Anastacia’s drive for an education has been up hill all the way. She started working at nine years old. She is now 36.
She is bright and forthright. Anastacia speaks three different Mayan languages (Quiche, Tzutujil and Katchiquel); also she knows perfect Spanish and enough English too. She can call a spade in all the languages.
“As a little girl, my parents sent me to work. For many years I carried a baby on my back for 10 hours a day to earn a little money. I had to have faith by myself to open a real world for me,” she says.
Social Work is a major university degree. The top qualification requires the equivalent of a master’s, and that would mean another three years of study. But now Anastasia will be able to seek work.
Guatemalan university programs seem unlike any known to Canadians. Major research reports are required but with a Quatemala twist. The university assigns projects that require students to be fundraisers.
In the final semester, the student either produces or doesn’t graduate. Anasatasia’s university wanted her to raise and build a school classroom for a local village. It would cost $4000, a sum her family could not earn in two years of hard labour.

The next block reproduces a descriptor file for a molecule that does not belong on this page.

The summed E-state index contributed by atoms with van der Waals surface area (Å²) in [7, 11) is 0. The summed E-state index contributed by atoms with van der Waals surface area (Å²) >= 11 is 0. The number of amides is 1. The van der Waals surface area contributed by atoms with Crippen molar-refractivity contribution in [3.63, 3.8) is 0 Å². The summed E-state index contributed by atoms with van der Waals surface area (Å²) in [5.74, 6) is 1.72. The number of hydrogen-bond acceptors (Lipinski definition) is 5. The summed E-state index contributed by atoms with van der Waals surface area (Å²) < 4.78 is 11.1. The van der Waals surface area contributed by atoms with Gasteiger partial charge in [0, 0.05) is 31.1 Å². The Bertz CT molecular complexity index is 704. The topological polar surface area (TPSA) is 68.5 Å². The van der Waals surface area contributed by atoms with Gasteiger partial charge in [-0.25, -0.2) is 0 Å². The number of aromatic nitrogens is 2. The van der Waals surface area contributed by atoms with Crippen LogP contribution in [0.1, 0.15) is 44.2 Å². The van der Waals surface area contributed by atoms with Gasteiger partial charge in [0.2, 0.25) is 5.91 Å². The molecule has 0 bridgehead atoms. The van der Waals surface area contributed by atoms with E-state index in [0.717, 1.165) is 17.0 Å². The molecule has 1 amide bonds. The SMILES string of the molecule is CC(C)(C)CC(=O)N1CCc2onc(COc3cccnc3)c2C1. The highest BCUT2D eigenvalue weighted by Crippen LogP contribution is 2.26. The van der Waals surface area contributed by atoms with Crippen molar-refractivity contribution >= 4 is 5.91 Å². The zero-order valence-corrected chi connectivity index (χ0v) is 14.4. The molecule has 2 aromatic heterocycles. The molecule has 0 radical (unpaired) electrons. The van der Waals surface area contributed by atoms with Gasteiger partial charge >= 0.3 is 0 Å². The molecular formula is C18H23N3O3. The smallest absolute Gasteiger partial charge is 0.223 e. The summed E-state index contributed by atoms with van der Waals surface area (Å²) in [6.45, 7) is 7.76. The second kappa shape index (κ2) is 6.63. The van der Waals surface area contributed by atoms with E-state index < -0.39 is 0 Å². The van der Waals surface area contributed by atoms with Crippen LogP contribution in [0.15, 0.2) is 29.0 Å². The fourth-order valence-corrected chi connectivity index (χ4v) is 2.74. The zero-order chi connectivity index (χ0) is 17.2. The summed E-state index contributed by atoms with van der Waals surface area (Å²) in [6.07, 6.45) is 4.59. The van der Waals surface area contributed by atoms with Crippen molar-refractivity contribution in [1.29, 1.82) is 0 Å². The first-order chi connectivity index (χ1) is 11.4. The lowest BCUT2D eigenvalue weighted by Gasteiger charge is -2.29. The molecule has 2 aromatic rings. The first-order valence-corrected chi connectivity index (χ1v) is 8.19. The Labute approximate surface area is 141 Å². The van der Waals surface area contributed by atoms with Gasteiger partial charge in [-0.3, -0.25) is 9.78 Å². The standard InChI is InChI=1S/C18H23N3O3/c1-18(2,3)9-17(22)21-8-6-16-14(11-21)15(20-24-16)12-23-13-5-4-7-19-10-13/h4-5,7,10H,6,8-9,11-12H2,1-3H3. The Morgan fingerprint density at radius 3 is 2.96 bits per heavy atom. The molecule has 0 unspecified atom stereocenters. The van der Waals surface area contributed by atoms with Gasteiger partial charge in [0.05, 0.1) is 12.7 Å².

Anastacia managed to get the assignment changed and to find a sponsor for different assignment.
Her minor project was to equip a community kitchen. The cost totalled $453 CAD that Paso Por Paso/ Scholarships managed to cover.
“It was either that or lose our investment,” Roger Pretty says. ” We don’t always understand the Guatemalan approach. And we sometimes suspect deliberate road blocks put in the way of indigenous students. We hope that is not the case.”